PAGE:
Wednesday, September 26, 2007

Is Anybody Watching?

I have been glued to my TV set for the last three nights watching (and knitting while I watch) The War by Ken Burns on PBS. I hope that some of the younger generation is watching the series because it goes a long way to explaining where we are now in this country. The industrialization that is causing today's global warming began in full earnest during the war. The industrialization of farming practices that is threatening our health started soon after. But most importantly, can anyone not see why there was a baby boom after four years of the horror that was WWII? I get really upset when newspaper articles or cartoons (last week's Prickly City story line, for example) blame the Baby Boomers for the Social Security crunch that is about to occur. They (we?) didn't ask to be born, nor did they ask to be indulged in by parents who had seen enough of death and destruction. (I am either a Baby Boomer or not depending on whose dating you use. I was born late in 1945. As a result, I have been "on the cusp" my entire life.)
The documentary has brought back a lot of memories for me even though I wasn't born until after the war was over. My father did not fight in the war because he was deaf in one ear and so was classified 4F. He did volunteer to be an air-raid warden in Washington, D.C. which is where my parents were living at the time. The war was something that the grownups thought about a lot, but didn't want to talk about. Most of what I knew about the war until now came from watching all the war-related movies when they were re-run on TV in the 60s. Neither my high school American History class or even my college History of Western Civilization class got as far as WWII or went into it in any depth.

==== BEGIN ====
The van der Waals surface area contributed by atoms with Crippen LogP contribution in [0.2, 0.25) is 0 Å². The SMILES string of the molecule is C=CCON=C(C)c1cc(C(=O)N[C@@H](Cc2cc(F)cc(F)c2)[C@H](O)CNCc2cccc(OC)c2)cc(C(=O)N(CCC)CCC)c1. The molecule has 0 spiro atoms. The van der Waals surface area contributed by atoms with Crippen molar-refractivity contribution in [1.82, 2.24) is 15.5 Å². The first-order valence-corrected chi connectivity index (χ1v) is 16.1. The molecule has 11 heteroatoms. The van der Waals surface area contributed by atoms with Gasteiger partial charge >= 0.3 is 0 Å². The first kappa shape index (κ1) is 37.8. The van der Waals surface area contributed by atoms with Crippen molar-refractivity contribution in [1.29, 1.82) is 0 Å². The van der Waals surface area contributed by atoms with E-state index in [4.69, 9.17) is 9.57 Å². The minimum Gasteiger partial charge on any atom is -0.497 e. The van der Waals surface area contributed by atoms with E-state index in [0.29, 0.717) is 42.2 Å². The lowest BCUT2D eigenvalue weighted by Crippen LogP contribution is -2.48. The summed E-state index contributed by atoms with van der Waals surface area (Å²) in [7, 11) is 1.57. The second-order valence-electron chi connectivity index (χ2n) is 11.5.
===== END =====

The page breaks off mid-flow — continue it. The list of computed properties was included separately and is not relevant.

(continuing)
One of my uncles did fight, though, and was one of the first American servicemen to enter Dachau, the oldest Nazi concentration camp, after the camp had been liberated in late April of 1945. It was his job to round up any SS men that might still be there. For two months he screened inmates to find out what country they came from, how they got to the camp, and help them return home. His team found hundreds of Nazis and SS members who surrendered without resistance. Some donned prison clothing to try to hide with the inmates but they would be found out by the prisoners and beaten. When he returned home himself, my uncle had terrible nightmares for a long time that were so bad my aunt was afraid of being strangled by him in the middle of the night. Even though he fought in Europe, he would never buy anything made in Japan for the rest of his life.

In a very unlikely place out in the California desert, is the General Patton Memorial Museum. It is located at the Chiriaco Summit exit off of I-10 between Los Angeles and Phoenix. A lot of people who drive that route frequently don't even realize it is there. But my husband and I stopped there several times on our way to or from visiting our son in Phoenix. Most of the time, we just viewed the many tanks that are parked in a lot beside the museum. But one trip we had enough time to go inside and look around. Imagine my surprise when I found a three-ring notebook lying on a table that turned out to be a photocopy of the report of the first soldiers to enter Dachau, my uncle's corps.

1 comment:

  1. We have been there once. It was filled with so much information.